This section of InsideTransit will help you to understand how the Berlin Transit system works, pricing, routings, tips, and more.
Allen’s System Overview:
So here is my review of the Berlin transit system (bus, tram, U & S bahn). My 30 second synopsis is that this is one of the best run systems I have ever traveled on. From the cleanliness of the cars (ok there is a TON of graffiti but that seems to be not just on the trains but an issue in Berlin overall), to the timeliness of the system, you can rely on Berlin’s transit to get you where you need to go, quickly and at a fare price.
There are the following types of transit in Berlin:
- Night Bus
- Metro Tram
- S Bahn
- U Bahn
The Bus system here is wide and traverses the entire city. At some stops, there are electronic signs showing you when the next bus will arrive. Bus 100 and 200 are "tourist" buses. Basically they visit the tourist sights so you can get a cheap sightseeing tour by riding one of these buses.
The Night Bus system runs (obviously) during the night and covers the city. The timing will be between 15-60 minutes per bus.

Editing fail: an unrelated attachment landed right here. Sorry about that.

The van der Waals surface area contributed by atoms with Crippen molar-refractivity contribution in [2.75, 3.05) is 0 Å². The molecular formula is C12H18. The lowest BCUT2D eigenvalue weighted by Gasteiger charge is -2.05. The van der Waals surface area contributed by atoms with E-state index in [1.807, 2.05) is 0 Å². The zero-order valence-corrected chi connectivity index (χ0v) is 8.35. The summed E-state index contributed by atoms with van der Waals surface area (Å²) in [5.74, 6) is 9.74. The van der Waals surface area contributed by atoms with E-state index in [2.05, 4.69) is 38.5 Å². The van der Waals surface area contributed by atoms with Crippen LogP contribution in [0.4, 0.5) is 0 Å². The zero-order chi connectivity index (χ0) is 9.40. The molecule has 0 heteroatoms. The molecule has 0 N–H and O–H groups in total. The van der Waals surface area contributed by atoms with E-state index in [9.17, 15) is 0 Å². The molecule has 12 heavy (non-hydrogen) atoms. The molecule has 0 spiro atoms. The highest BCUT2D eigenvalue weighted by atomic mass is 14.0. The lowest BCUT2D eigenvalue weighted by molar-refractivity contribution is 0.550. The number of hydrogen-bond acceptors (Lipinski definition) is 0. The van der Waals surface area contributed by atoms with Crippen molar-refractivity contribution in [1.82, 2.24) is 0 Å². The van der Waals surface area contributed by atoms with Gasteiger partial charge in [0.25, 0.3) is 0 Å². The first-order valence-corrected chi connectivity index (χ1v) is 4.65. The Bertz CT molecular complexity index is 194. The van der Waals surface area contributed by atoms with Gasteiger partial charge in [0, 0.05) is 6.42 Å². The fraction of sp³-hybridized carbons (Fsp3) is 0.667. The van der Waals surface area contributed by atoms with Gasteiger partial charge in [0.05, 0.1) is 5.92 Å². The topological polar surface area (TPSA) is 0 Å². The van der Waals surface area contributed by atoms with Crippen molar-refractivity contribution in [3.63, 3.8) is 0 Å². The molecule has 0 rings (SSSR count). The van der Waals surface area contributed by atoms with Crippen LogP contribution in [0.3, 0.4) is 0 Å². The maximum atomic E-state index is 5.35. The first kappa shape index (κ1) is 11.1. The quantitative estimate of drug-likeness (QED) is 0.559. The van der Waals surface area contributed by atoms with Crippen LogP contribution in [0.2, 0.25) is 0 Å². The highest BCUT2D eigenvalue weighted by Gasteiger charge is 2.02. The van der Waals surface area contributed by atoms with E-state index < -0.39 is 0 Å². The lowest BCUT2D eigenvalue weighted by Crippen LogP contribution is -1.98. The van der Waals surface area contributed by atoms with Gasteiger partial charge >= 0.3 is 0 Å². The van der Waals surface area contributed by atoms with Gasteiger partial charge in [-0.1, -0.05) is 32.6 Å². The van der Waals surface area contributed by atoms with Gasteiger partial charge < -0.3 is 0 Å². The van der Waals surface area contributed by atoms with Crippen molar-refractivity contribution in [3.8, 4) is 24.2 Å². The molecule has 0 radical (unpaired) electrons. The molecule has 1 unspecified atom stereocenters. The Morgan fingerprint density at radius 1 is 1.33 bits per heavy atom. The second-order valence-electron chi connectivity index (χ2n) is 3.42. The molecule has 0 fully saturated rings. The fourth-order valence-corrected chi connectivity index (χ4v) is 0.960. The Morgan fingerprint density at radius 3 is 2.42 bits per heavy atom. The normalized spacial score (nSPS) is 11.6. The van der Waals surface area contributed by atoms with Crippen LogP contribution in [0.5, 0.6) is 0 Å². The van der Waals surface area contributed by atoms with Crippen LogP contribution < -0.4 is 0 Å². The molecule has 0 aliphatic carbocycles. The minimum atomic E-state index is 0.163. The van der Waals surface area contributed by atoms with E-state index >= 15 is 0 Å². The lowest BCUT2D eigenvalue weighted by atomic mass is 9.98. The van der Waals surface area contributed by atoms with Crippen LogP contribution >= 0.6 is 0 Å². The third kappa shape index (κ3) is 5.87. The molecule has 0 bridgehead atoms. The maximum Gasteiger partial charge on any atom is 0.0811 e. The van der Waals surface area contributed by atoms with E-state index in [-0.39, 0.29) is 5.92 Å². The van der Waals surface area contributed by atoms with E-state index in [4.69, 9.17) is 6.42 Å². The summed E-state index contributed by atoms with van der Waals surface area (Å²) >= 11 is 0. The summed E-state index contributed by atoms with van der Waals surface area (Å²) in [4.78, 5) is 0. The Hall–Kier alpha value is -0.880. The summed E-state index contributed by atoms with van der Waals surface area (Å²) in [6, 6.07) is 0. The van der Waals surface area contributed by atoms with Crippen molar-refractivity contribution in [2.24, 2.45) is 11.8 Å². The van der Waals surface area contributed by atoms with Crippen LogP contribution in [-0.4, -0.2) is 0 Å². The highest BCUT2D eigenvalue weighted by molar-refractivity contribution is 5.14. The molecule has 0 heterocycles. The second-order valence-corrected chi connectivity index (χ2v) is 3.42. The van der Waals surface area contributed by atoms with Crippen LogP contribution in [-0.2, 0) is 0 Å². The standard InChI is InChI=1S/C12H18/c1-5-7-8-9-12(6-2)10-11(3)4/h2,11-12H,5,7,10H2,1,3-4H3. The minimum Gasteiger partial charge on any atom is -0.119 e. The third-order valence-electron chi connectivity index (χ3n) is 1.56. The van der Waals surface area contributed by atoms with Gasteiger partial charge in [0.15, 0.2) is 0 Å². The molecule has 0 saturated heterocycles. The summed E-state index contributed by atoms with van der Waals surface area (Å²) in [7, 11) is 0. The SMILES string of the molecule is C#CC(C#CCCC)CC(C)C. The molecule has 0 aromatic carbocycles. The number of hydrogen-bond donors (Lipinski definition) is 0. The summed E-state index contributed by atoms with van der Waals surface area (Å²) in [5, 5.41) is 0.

Trams run in the former east Berlin and can offer you a quick way to get where you need to go. Trams feature electronic signs at most stations showing when the next tram will arrive.
The S Bahn is basically the overground train network. There are several routes including a "ring" route that goes around Berlin and a few routes that cross through the city. It is important to check which train is next by the signs on the platform as the trains only have signs at the front and rear of the train. Without paying attention, it is easy to get on an incorrect train.
U Bahn, or underground train, is basically the subway system. There are many routes and each one will take you to a different destination. Train platforms feature electronic signs showing both which train is next and when it will arrive.
Interesting Quirks about the Berlin Transit System:
Some quirks sent in to InsideTransit by Till:
- With a regular ticket, (not a day pass, weekly or monthly) you are only supposed to use in one direction. So for example if you buy a pass for an hour and go from station A to B in 10 minutes and could theoretically go back because the hour is not over, you will still need to buy another ticket. Otherwise you get fined for that!
- The ring S-Bahn trains are endless, they go around and around and around. I once fell asleep on my way back home from a night out and went around the city twice. They also operate all day and night.
- Some subway stations have opening hours. You will not get in or out during the night.
- A system of night buses replaces many Metro Tram, Metro Bus and even some subway lines during the night. Still a lot of U-Bahns and S-Trains usually go all night, just not as often.